These delightful pieces, including "Irons in the Fire", "Travels of the Rock", "Release", "In Virgin Forest", "The Gravel Page", "Duty of Care", and "Rinard at Manheim", reveal the fascinating worlds hiding right under our noses. Narrator Nelson Runger's studied voice conveys McPhee's understated and thought-provoking writing. If you have never sampled McPhee's inspired prose, this audiobook will turn you into a lifelong fan.
©1997 John McPhee; (P)1997 Recorded Books, LLC
"John McPhee has always done one thing particularly well: he writes with clarity and insight about what people do for a living." (The New York Times Book Review)
"Unhurried and good-humored, Runger eases listeners into each nuance of feeling....Whether charming or grim, McPhee's elegant phrases and marvelously choice words are aptly captured." (AudioFile)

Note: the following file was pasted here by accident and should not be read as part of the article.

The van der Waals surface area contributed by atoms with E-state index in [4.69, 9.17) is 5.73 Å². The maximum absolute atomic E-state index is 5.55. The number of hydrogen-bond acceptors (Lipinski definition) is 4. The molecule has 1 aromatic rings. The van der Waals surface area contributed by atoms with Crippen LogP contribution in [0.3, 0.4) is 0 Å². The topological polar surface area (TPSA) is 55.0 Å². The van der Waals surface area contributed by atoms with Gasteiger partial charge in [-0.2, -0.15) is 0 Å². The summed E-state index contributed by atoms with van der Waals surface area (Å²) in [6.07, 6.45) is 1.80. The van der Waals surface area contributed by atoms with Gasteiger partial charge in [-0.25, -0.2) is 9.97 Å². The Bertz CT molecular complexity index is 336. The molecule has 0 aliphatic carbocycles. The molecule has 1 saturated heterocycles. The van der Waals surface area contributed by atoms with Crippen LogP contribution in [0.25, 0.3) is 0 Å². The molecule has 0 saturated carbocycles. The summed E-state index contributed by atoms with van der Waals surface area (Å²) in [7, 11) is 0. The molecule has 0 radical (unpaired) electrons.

This work was 75 % entertainment and 25% education, the inverse of the usual McPhee ratio, in my view anyway. I usually give his books a triple read /listen because they're so informationally packed, but not this one. Still, it was worth the time. But not three times the time.
Rustling up cattle rustlers.
No- not relevant to a collection of essays.
I liked the wry sense of humor always lurking in the background in what otherwise might be considered a collection of merely interesting topics, nonetheless superbly written about. The narrator was also top-notch in conveying McPhee's subtle humorous undertone. Without that, this might have been a flop.
While the essays are interesting, the book certainly is not "punctuated with a sharp sense of humor" as the summary states. There is no attempt at humor be it sharp, wry, witty, sarcastic or any other kind. It deliveres on trivia, but the note on humor must be a typo.
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